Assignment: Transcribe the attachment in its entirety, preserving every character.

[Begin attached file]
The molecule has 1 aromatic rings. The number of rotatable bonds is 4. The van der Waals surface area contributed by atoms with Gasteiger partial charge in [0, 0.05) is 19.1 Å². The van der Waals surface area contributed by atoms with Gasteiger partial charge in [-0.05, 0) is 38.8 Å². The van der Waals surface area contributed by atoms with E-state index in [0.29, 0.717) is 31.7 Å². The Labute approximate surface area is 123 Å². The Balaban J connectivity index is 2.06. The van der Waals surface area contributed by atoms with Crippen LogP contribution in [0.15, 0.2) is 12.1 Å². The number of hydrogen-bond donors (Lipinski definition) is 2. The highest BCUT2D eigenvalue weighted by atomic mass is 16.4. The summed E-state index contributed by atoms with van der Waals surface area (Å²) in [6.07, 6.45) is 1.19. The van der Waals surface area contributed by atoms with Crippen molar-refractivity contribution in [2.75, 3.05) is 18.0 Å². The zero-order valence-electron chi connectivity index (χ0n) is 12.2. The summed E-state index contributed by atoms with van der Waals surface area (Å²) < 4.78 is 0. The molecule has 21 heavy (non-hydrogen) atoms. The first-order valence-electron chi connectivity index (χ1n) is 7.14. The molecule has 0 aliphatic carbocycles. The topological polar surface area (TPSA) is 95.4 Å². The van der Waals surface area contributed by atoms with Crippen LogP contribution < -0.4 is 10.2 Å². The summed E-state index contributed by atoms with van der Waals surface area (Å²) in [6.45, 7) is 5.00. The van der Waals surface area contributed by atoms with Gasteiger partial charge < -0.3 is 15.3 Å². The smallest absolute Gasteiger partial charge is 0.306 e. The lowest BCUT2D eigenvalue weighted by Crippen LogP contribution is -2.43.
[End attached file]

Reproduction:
The molecule has 1 aromatic rings. The number of rotatable bonds is 4. The van der Waals surface area contributed by atoms with Gasteiger partial charge in [0, 0.05) is 19.1 Å². The van der Waals surface area contributed by atoms with Gasteiger partial charge in [-0.05, 0) is 38.8 Å². The van der Waals surface area contributed by atoms with E-state index in [0.29, 0.717) is 31.7 Å². The Labute approximate surface area is 123 Å². The Balaban J connectivity index is 2.06. The van der Waals surface area contributed by atoms with Crippen LogP contribution in [0.15, 0.2) is 12.1 Å². The number of hydrogen-bond donors (Lipinski definition) is 2. The highest BCUT2D eigenvalue weighted by atomic mass is 16.4. The summed E-state index contributed by atoms with van der Waals surface area (Å²) in [6.07, 6.45) is 1.19. The van der Waals surface area contributed by atoms with Crippen molar-refractivity contribution in [2.75, 3.05) is 18.0 Å². The zero-order valence-electron chi connectivity index (χ0n) is 12.2. The summed E-state index contributed by atoms with van der Waals surface area (Å²) < 4.78 is 0. The molecule has 21 heavy (non-hydrogen) atoms. The first-order valence-electron chi connectivity index (χ1n) is 7.14. The molecule has 0 aliphatic carbocycles. The topological polar surface area (TPSA) is 95.4 Å². The van der Waals surface area contributed by atoms with Crippen LogP contribution < -0.4 is 10.2 Å². The summed E-state index contributed by atoms with van der Waals surface area (Å²) in [6.45, 7) is 5.00. The van der Waals surface area contributed by atoms with Gasteiger partial charge < -0.3 is 15.3 Å². The smallest absolute Gasteiger partial charge is 0.306 e. The lowest BCUT2D eigenvalue weighted by Crippen LogP contribution is -2.43.